The centre pack, marked 2, has a different guide key position than the others and won't fit in the pockets on the other two cylinders (I tried). Well, it will go in but on the piss so the hole for the securing bolt doesn't line up with the securing hole on the engine. I presumed that the number on the pack related to cylinder, with the packs having a code in the electronics to tell the computer which cylinder it fired...?

The tech says the plugs are fine (not due to be swapped out on this service, apparently). They're silly money through the dealer so if they are duff I'll get a set from Halfords or somewhere and swap them out myself - easy enough and I already have the tools. Will just have to devise a way to get the residue from the mucky water out of the pocket first so that it doesn't fall into the cylinder.
Must admit, i've not come across differently keyed connectors on coil packs, maybe a Pug thing - I predominantly worked on Citroen / DS stuff - there is NO WAY the plugs are fine if they're immersed in rusty water, the way i'd clear them out prior to removal is air blower down the hole, dry rag over the top. Not sure how he'd know they are fine if they're still fitted though. The coil packs deffo are not coded, the DTC's are triggered by cause/effect monitoring of cylinder contribution, there is no feedback from the individual coil packs or spark plugs.
ETA other than they are actually connected and do not have an internal, measurable defect (too high or low internal resistance etc.)
 
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OneTenner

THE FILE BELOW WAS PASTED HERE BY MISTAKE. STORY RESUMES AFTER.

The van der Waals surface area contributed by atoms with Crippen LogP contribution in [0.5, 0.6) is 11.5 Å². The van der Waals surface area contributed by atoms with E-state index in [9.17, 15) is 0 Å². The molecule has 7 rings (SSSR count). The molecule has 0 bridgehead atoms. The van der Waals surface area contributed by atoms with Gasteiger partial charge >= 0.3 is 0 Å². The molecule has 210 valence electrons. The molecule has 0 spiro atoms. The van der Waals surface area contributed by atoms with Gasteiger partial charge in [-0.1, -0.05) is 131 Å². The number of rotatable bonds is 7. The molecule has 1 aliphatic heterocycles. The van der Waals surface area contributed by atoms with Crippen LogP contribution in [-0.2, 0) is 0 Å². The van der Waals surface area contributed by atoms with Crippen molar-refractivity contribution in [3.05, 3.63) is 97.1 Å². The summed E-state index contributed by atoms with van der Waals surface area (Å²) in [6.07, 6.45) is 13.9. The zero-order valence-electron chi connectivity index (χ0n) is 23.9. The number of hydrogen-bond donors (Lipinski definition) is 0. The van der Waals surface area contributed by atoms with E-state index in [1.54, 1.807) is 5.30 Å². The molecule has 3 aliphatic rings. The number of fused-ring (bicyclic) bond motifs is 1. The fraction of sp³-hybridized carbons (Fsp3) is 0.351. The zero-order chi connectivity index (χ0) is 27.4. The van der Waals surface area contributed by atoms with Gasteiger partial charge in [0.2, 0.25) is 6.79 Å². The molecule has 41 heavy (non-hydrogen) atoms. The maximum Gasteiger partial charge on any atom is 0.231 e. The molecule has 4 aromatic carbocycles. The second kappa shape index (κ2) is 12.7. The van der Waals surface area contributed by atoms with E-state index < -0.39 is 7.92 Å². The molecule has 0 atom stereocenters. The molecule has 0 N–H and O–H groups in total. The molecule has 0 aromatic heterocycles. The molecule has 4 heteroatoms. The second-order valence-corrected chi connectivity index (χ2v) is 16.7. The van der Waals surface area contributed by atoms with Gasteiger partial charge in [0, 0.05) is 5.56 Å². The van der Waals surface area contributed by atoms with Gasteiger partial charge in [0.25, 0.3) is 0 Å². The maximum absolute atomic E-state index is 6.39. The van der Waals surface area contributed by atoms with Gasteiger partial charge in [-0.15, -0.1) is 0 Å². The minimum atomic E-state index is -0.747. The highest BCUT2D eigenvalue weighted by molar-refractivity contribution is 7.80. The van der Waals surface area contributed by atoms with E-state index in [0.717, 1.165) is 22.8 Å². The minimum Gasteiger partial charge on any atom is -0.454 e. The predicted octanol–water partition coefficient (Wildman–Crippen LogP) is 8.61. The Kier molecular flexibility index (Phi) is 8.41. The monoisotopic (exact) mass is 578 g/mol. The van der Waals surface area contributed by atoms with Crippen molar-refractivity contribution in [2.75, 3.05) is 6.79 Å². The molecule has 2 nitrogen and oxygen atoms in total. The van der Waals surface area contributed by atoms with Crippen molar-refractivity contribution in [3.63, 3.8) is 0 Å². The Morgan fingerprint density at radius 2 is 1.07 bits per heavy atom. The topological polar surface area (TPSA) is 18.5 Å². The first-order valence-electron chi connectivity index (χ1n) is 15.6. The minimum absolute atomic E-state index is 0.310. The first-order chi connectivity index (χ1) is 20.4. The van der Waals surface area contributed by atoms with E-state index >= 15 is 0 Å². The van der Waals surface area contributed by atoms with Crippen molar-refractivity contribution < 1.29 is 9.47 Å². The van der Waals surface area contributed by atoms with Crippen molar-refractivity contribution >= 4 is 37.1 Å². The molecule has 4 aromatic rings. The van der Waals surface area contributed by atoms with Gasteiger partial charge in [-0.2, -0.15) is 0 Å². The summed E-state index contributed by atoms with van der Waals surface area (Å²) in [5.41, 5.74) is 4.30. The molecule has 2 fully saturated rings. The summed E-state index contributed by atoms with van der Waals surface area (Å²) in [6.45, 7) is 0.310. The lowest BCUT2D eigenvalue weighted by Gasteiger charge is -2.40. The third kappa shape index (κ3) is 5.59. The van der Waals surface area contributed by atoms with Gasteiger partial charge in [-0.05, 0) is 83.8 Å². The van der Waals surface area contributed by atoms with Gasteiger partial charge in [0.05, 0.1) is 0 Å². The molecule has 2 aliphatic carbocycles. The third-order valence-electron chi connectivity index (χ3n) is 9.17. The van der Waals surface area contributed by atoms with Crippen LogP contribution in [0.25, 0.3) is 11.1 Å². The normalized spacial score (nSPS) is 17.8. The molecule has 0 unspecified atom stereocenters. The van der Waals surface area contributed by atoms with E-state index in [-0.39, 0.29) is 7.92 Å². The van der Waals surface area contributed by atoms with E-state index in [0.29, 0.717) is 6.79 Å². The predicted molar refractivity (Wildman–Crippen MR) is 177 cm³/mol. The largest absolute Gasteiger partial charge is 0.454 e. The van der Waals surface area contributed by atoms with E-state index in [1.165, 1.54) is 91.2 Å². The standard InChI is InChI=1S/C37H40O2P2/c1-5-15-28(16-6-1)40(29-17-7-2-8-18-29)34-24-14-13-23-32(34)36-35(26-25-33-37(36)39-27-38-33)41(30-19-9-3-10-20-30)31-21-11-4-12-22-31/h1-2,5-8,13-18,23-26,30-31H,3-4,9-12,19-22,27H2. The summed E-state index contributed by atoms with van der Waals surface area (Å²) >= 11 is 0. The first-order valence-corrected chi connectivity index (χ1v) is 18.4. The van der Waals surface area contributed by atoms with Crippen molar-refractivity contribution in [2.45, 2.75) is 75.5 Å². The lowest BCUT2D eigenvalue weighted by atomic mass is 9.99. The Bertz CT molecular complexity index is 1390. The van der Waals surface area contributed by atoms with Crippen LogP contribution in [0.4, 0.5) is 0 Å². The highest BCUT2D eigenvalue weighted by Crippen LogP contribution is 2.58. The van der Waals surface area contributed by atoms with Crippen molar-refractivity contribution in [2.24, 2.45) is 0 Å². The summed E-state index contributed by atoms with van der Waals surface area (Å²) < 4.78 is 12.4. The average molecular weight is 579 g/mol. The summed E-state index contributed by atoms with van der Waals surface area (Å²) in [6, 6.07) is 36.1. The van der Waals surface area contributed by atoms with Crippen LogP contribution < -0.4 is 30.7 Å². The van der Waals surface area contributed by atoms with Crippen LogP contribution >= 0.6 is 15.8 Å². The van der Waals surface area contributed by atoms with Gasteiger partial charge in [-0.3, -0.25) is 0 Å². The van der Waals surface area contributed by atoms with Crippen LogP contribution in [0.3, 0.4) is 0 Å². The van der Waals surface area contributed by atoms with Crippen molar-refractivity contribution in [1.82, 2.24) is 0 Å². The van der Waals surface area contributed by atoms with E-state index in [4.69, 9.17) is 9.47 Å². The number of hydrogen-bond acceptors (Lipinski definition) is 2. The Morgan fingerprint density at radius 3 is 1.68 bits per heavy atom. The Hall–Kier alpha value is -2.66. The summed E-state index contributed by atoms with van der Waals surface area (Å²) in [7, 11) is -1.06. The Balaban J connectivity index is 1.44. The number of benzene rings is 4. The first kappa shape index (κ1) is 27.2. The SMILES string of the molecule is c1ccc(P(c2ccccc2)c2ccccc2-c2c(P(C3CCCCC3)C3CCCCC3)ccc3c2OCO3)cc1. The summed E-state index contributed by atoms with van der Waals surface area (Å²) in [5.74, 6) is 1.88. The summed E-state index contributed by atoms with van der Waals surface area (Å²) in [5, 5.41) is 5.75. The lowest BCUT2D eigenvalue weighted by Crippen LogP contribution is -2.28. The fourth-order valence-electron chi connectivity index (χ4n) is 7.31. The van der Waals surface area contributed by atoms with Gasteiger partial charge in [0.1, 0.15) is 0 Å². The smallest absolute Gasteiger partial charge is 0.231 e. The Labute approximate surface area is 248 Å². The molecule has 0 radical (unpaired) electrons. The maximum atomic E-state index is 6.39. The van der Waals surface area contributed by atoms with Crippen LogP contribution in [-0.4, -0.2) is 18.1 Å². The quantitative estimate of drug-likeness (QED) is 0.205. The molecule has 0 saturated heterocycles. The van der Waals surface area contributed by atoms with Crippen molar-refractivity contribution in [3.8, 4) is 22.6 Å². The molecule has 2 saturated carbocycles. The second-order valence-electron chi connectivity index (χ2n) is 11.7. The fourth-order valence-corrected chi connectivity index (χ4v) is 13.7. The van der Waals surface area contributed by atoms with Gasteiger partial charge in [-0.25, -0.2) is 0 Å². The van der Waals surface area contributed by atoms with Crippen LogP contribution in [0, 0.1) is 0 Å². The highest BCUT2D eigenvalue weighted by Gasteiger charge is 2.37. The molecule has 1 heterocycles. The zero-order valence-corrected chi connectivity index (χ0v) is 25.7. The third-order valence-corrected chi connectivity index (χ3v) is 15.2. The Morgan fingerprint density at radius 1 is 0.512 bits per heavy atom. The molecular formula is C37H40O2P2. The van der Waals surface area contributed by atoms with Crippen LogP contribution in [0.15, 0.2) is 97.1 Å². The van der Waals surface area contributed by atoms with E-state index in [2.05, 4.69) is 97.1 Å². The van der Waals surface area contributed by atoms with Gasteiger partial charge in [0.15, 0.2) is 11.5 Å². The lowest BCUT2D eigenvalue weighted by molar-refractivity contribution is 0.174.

Old-Salt
I used to repair them after coming off the docks at Bristol.
Time is of the essence and the minimum wage drivers that they employ don't hang about.
I cannot blame them, as the quicker they get the delivery done the more they get paid.
Don't be fooled into thinking that the new car you just shelled out for has been lovingly treated.
Couldn't agree more - same goes for transporter drivers, PDI tech's and worst of all, sales staff....
 

OneTenner

Old-Salt
...It was brand new. Had 6 miles on it when I collected it (which is about what they collect on the rolling road in the factory and on/off transporters, based on my time doing controls and automation stuff in car factories, various).
....
You do know that 'delivery mileage' can be reset up to ten times (max 50 miles per reset) don't you? Most don't bother as it's usually less than 50 miles but where a stock order car has to be shifted on trade plates, it's not unknown for the route to be via brand dealers for the delivery mileage to be reset several times. Not all mfr's allow this, most Euro ones do though.
 

NSP

LE
You do know that 'delivery mileage' can be reset up to ten times (max 50 miles per reset) don't you? Most don't bother as it's usually less than 50 miles but where a stock order car has to be shifted on trade plates, it's not unknown for the route to be via brand dealers for the delivery mileage to be reset several times. Not all mfr's allow this, most Euro ones do though.
I don't think a delivery driver had any involvement; I watched them drive it off the transporter in the dealers yard.